# BC_1762_EMONTAGU_EV_3

<Q A 1762 TC EV EMONTAGU>
<X ELIZABETH MONTAGU>
[}ELIZABETH MONTAGU TO ELIZABETH VESEY. 1762 SEPTEMBER 7. HUNTINGTON LIBRARY: NO MO NUMBER}]
<P1>
Sandleford y=e= 7=th= of Sept
1762
I am as angry as you can be, at the peevish destinies, who decreed we should not meet at Southampton. Have not these fatal virgins the thread of all Heroes [\lives/] in [\E...\] on their distaffe, & the shears of war in their hands? & with such great mischief in their power, who meddle with our parties & amusements? Our going to Southampton was not resolved till the night before we set out the precariousness of my health, & a doubt whether it would be agreable to M=r= Montagu, made me afraid to propose [\it/] till I found he was at leisure to go, & I was well enough to venture. With much alacrity I set out on an expedition which promised me a Sight of M=rs= Vesey & her friends. I shall give the order of our progress as you desire. We went from hence to Winchester, to shew my Sister this Cathedral; the body of it was built by William of Wickham, the munificent minister of a prodigal Prince by such persons, & in such times, the noblest publick works are perfected
[\especially/] where, as in this case, the Donors good taste directs has [\liberality\]
The Church of Winchester is one of most beautifull Gothic buildings I ever saw, there is Majesty & simplicity united. Art borrow'd the pattern from nature, for it [\is/] just a long [\arch\] of fir trees roof'd, all the beams & rafters represent the crossing and interlacing of the boughs. There are the bones of several saxon Kings deposited [\here/] in a sort of trunk's. You know a small space will contain
<P2>
the dead bodies of men of much more intended dominion than our Saxon Princes. Much painted, gilded, decorated, lies Cardinal Beauforts figure on his tomb; his present appearance & former character, makes one consider him rather as High Priest to the Scarlet Dame of Babylon, than as a descendant of the Apostles. We should next have visited, if our time had not been [\as\] limited, the famous round table which tradition calls King Arthurs. I believe [\fable/] made this mighty champion & this gave him a round table & Knights to desire at it, but in commemoration of his feasts, the Knights of later days did realy give great publick entertainments [\at this table/] after their jests & Tournaments, which more often held near Winchester, The said table is therefore very venerable in the eyes of all true lovers of ancient Chivalry, & I wish'd to pay my respects to it. But when we had dined, we found we must make the best of our way to the Militia camp. We drank tea at M=r= Norborne Berkelys tent. The days of Chivalry never produced more courteous or more [\UNCLEAR\] Cavalier, & I wish_d I had brought him Arthurs round table, which his liberality would replenish, & his hospitality adorn. The camp is prettily disposed on a fine rising ground. But what much delighted the peaceable beholder was, to see the sheep feeding , & the tender lambkins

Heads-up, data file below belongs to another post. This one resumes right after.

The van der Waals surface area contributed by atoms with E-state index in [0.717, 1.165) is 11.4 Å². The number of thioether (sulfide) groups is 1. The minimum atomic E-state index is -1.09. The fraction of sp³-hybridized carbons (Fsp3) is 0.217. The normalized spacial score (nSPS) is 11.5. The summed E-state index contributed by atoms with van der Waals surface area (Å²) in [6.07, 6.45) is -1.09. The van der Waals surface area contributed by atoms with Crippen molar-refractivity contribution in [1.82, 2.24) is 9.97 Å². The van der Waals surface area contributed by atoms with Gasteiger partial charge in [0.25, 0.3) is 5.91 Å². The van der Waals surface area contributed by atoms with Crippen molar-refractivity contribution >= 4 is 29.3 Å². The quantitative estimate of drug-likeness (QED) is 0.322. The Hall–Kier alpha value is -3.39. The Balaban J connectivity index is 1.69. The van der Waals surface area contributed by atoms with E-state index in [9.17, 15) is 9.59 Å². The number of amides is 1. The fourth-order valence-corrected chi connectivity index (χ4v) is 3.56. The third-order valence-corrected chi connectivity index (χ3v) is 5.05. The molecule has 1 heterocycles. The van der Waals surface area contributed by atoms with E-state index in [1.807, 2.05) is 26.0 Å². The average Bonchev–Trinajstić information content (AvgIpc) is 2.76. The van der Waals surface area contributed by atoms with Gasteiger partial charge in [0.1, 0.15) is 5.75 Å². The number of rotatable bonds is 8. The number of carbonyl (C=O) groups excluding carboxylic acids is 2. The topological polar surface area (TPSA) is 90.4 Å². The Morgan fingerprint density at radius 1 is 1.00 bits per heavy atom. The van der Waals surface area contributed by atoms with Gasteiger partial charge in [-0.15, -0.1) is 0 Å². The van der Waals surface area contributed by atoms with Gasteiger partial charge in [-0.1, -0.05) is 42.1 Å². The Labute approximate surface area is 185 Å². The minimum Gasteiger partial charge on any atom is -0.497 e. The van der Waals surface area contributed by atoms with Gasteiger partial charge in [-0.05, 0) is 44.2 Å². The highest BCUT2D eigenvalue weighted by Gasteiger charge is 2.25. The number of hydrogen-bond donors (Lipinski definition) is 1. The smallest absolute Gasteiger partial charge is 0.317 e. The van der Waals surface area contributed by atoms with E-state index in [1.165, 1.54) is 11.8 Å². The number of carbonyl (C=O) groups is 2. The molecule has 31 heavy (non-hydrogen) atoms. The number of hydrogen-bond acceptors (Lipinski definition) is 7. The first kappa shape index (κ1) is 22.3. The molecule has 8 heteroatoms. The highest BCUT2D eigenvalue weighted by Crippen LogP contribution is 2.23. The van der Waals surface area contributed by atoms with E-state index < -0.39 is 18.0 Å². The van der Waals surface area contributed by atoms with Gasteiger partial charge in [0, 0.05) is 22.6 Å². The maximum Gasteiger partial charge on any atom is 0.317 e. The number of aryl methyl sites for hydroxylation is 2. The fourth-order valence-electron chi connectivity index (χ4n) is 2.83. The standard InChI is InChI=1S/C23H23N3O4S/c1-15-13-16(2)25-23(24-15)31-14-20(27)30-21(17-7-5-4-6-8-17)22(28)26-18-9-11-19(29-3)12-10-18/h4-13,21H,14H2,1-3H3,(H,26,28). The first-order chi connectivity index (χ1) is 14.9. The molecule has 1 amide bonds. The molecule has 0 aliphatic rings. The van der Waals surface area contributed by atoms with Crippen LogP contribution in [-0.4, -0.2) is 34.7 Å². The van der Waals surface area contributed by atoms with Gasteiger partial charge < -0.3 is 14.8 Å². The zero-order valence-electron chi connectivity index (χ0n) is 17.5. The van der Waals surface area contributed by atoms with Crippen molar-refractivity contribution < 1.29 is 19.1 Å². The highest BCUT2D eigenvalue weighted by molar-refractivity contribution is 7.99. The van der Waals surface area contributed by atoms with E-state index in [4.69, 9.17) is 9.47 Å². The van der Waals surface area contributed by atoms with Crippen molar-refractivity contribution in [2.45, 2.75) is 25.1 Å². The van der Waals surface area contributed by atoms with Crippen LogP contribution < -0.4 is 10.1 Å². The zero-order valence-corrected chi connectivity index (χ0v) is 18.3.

frisking, amongst the tents of these doughtily Militia men. No neighing steeds impatient for battle, no smiths mending armour (^gave note of dreadfull preparation^), when the band of musick & the drums ceased, the sheep bleated, once indeed the Drum beat in a very spirited manner, & almost alarm'd my cowardly Spirit, but upon being assured it was only for dinner, I was
<P3>
convinced I might stay in the camp very safely, where I believe no mischief  will happen, unless some Militia Hero, should like Ajax run mad, & slay sheep in his ire. It grew dark before we rea_chd Southampton, by which means we lost a very fine prospect, but any prospect was M=rs= Vesey, I ask'd my Landlord when I [got to the Inn if you was still at Southampton? he said he believed so, I had intended following you to the publick room if you had been there; to have accosted you with great [\UNCLEAR\], & have enjoy'd your [\UNCLEAR\]. My sister who had a violent head ach conceal'd it as much as she could, that I might go in my frolick with good spirits. I was much grieved when I sent to your lodgings to find you had left Southampton that very day. My poor sister soon went to bed excessively ill, so the evening concluded in a melancholly manner. She was pretty well the next day, & we went to the Castle of Southampton, of the beauty of the prospect there, I shall not say any thing, as you are undoubtedly better acquainted with it than I am. From Southampton we came home through a country, which the Squires who are of the race of Nimrod & love hunting much extoll, but to me it appear'd bleak & desolate. The D: of Marbrough is descended from a Hero who made rapid conquests, so I do not wonder at his manner of proceeding; but I imagine, he hunted as much to the fair ones being well disposed to him, as to his invincible name, in spite of which he would know, That wilful love he must [\WORD DELETED\] [\with/] smiles appe[{ase?{]